Date(s) - 26/10/2015 - 10/11/2015
Snug Cove, Eden Wharf
A virtual fleet of phantom ships have anchored on Twofold Bay for the Eden Whale Festival! You can also see them at Merimbula, Tathra and Bermagui wharves.
A feature of the exhibition program, the Phantom Fleet can be viewed and photographed from a number of whale watching lookouts and heritage locations in Eden.
To see it, you need to download the Augmented Reality application, Layar, to your smart phone or tablet.
1. Using your smartphone or tablet, download the free LAYAR App from iTunes or Google.
2. Open the app, open the menu, go to Geo Layers > Search Layers and search for Phantom Fleet (this is where you search for (Un)Seen Sculptures too)
3. Click the icon on the right of the screen, >Filters, >Range then adjust your slider to the maximum range of 5kilometres.
4. Follow the map and use your device to discover the ships the exhibition!
5. Tag #edenwhalefestival in your pics!
Gordon Beattie, project director said “The Phantom Fleet exists virtually and each ship is a three dimensional object that can be viewed from different angles, you can walk around them, or pass through them,”
“The technology allows them to be viewed in real time in the landscape. We did a trial run last week and I have to say I was very excited by the results.”
Gordon said the idea for the Phantom Fleet come about earlier this year during a collaboration which aims to build a to scale replica of Ben Boyd’s flagship yacht “Wanderer”.
“The Wanderer was a luxury cruiser designed to impress, entertain and form a base for operations.
It certainly did that as reported in the Sydney Morning Herald in 1901 ‘Boyd came to Sydney in his yacht, the Wanderer, on the 18th July, 1842.’
“She was a beautifully-modelled and elegantly fitted-up schooner of 84 tons, mounting 10 guns and sailing under the flag of the Royal Yacht Squadron, which is the white ensign, as flown by the British Royal Navy.”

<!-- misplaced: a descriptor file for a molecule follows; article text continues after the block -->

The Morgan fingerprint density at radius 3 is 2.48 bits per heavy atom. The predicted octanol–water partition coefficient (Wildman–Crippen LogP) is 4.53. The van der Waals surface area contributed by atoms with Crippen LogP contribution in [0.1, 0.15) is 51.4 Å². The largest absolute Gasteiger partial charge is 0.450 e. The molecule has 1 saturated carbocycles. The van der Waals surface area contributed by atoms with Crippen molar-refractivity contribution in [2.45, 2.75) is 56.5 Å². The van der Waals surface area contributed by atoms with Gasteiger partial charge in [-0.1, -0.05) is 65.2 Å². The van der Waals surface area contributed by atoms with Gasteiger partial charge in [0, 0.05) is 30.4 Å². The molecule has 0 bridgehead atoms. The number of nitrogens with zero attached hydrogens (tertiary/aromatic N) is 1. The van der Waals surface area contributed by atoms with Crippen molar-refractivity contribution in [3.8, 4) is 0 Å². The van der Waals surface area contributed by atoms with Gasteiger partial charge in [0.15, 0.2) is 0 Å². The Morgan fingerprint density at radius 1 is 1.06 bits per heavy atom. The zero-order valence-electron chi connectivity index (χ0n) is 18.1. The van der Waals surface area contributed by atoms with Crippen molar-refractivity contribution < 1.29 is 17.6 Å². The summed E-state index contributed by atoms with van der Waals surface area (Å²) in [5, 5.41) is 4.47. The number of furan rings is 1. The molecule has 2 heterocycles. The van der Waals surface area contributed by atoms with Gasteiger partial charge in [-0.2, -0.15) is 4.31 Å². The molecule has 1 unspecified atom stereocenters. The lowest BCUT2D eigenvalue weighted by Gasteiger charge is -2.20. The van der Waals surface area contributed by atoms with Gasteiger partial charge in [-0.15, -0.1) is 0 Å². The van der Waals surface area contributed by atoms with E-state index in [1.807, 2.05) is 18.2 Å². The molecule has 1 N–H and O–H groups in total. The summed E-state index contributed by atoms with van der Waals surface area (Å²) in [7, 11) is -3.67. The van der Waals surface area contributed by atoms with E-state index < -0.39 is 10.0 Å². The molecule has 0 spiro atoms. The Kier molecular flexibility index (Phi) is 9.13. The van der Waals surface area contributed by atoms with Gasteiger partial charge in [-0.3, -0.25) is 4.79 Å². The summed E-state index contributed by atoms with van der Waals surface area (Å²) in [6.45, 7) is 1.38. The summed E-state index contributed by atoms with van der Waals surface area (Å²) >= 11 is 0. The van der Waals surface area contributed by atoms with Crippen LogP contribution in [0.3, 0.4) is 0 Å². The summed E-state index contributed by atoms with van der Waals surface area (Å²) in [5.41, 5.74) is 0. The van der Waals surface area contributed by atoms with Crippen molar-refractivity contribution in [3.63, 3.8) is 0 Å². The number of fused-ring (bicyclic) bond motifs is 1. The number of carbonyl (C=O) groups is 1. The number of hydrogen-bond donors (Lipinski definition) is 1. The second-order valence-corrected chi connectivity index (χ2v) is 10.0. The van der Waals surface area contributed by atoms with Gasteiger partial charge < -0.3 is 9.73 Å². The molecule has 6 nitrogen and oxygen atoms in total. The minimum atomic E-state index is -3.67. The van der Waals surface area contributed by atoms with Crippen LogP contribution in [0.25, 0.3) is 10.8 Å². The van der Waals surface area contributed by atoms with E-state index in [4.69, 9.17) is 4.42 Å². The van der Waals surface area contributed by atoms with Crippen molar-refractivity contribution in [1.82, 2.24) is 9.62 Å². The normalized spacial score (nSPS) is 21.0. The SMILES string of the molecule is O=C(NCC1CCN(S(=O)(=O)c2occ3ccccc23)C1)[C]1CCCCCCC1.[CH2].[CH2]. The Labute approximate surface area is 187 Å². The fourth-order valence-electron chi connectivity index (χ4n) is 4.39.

Ben Boyd’s arrival in Sydney on the Wanderer was the starting point for building his Australian empire.
The yacht symbolised a can do attitude which unfortunately was not reflected in his financial acumen and Boyd sailed out of Sydney in 1851 he disappeared while on an island in the Pacific.
The Wanderer returned to Australia and was wrecked trying to enter Port Macquarie on November 3 1851
“Great entry and an ignominious exit and the relics of Ben Boyd’s aspirations can be seen in Eden today with Boyd’s Tower and Boyd’s Town. Some might say the dreams go on,” Gordon said.
“We have an ongoing fascination with the ocean and playing with this idea the Phantom Fleet off shore evokes many things in an Australian context: exports, imports, explorations, owning your own tinny, escaping to sea and just being on the ocean.
“The fleet also represents memories of dreams and aspirations as well the escape from war, tyranny and fear.”
“From the shore think about who or what might be on those boats? Where did they come from?”
“Are the invading, fleeing or just passing by? Ask yourself the question why might you be on a boat and what does home represent.”
The Phantom Fleet is visible from Snug Cove, Warrens Walk, Eden Killer Whale Museum, Seahorse Inn and the Eden Lookout and includes an audio track which will play when you are near the fleet.
A second virtual exhibition titled (Un)Seen Sculpture can be viewed on the Lake Curalo Boardwalk.
To prepare, download the free Augment Reality App. When you open the app in Eden it will direct you on how to view the digital artworks.
Gordon Beattie – Concept and Soundscape Director
Warren Armstrong – Augmented Reality Actualisation
Sarah Chenhall – Location and Media Liaison